JULY 2018 REPORT: Connie Barlow visited the forest site with Liana May and Alison Horton on July 26. A total of three tiny seedlings were VIDEO-documented, as below:
VIDEO 25: Assisted Migration of Florida Torreya to Michigan - Leelanau Peninsula (15 minutes)
Germination success in planting seeds directly into a rich forest habitat is show-cased during a field visit to our northern-most planter in Michigan (near Traverse City). Liana May is a professional botanist who "free-planted" seeds directly into the conservation easement on her 40 acres of forested property. Thankfully, by the time she received the seeds, other Torreya Guardians had confirmed an ideal way to foil rodent predation: plant the seeds 4 to 6 inches deep. Liana followed those directions, so we are expecting a satisfying proportion of the seeds to produce seedlings by fall of 2019.
18 OCTOBER 2018 REPORT: by Liana May, "We now have about 12 seedlings, 1 to 3 across most of the plots in the Echo Valley forest."
1 OCTOBER 2019 REPORT: by Liana May, "This spring I could not re-locate a few. I really need to put fencing down (I assume the deer browsed them but I don't know). I will also add it to my list of things to do!"
30 AUGUST 2020 REPORT by Liana May: I was unable to relocate the torreya this year. Last spring I noticed they have been appressed to the ground by the snow load, and then this spring they appeared to be gone even the one that was protected by the log (photograph on the website). I really could not determine what killed them; I assume they were eaten by insects or larger creatures. If I were to do this again, I would raise them in containers at my house and then plant them out once they have reached at least 6-12 inches tall. Since small mammals are likely a problem I would use 1" mesh cages around the saplings. I suspect it would take several large, heavy fruit-bearing adults to create enough of a seed load to lead to a self-sustaining population.
AUGUST 2020 UPDATE (by Connie Barlow) to include info on the overall "assisted range expansion" project that the Leelanau Conservancy initiated. Liana May's forest conservation easement is with this regional land trust.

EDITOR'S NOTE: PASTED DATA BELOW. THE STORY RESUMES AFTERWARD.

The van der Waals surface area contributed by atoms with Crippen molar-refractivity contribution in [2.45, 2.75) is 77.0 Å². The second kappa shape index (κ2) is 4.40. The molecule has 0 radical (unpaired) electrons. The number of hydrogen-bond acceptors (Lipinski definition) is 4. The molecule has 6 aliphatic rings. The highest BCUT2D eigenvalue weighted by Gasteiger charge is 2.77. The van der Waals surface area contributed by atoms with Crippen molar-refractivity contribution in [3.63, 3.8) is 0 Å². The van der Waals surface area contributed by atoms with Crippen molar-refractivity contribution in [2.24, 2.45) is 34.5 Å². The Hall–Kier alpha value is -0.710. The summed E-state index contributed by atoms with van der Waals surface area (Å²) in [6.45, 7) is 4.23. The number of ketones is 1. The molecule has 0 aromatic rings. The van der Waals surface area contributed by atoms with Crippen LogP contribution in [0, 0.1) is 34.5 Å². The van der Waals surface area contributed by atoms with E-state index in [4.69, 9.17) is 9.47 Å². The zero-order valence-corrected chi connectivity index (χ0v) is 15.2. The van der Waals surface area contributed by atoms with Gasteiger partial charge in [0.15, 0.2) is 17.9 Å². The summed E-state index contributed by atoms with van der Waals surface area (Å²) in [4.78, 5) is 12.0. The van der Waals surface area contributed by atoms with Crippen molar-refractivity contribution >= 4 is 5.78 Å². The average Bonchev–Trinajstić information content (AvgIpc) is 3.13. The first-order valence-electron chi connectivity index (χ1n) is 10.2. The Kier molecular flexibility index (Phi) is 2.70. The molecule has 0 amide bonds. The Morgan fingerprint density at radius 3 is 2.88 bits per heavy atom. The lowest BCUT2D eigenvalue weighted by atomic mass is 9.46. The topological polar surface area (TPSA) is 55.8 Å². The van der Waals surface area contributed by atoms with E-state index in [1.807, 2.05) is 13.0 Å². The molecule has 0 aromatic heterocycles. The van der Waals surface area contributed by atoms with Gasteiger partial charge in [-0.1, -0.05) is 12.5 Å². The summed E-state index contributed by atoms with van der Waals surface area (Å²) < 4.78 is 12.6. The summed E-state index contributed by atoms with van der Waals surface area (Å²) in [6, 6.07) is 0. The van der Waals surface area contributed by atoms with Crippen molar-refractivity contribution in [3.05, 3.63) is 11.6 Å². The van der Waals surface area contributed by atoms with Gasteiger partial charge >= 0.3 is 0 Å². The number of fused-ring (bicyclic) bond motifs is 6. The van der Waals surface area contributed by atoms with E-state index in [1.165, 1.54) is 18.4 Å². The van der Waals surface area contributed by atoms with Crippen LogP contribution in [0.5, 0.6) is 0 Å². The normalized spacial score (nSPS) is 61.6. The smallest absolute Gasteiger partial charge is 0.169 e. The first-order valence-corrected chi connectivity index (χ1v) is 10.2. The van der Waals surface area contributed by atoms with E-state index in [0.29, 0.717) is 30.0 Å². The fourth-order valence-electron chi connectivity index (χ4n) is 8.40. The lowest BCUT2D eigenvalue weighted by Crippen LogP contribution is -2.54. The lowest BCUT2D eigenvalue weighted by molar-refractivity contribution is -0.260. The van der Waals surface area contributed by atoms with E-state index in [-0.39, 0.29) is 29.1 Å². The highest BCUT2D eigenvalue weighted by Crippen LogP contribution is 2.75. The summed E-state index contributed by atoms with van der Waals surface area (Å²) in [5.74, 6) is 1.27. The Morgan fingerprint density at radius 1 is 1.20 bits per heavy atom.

"Assisted Tree Range Expansion: How You Can Help" - by Jeannie Williams, Conservation Easement Monitor, 15 January 2020, posted on Leelanau Conservancy website (Traverse City, Michigan)
EXCERPT: I've walked nearly 100 conservation easements in Leelanau County this year. These walks have given me a good look at the state of our forests. Between the loss of ash trees from emerald ash borer and beech trees falling in increasing numbers in recent years from beech bark disease, plus the high winds that came through in 2015, it is easy to worry about the state of our forests. Can we lose this many trees and still keep a functional forest? What can a landowner do in response to these serious disturbances? One course of action, as a landowner, is to let nature take her course. I have incredible faith in nature and in the forest to recover from damage. However I have come to see that "let nature take her course" ignores the limitations that nature faces and gives humans a free pass. Leelanau's forests face four important challenges: invasive species, non-native disease, fragmentation, and climate change. That means we humans are needed more than ever to help Mother Nature maintain forest health.... New tree diseases are another impediment facing Mother Nature. Do you remember American elm? Elm was once common throughout Michigan and today is essentially eliminated from our forests by invasive pathogens. Now, ash, beech and red oak are also facing diseases. On the horizon, eastern hemlock are threatened by hemlock wooly adelgid and maples by Asian longhorned beetles. Without these tree species, often the most common species in the forest, it becomes much more difficult for nature to create a functional forest on her own.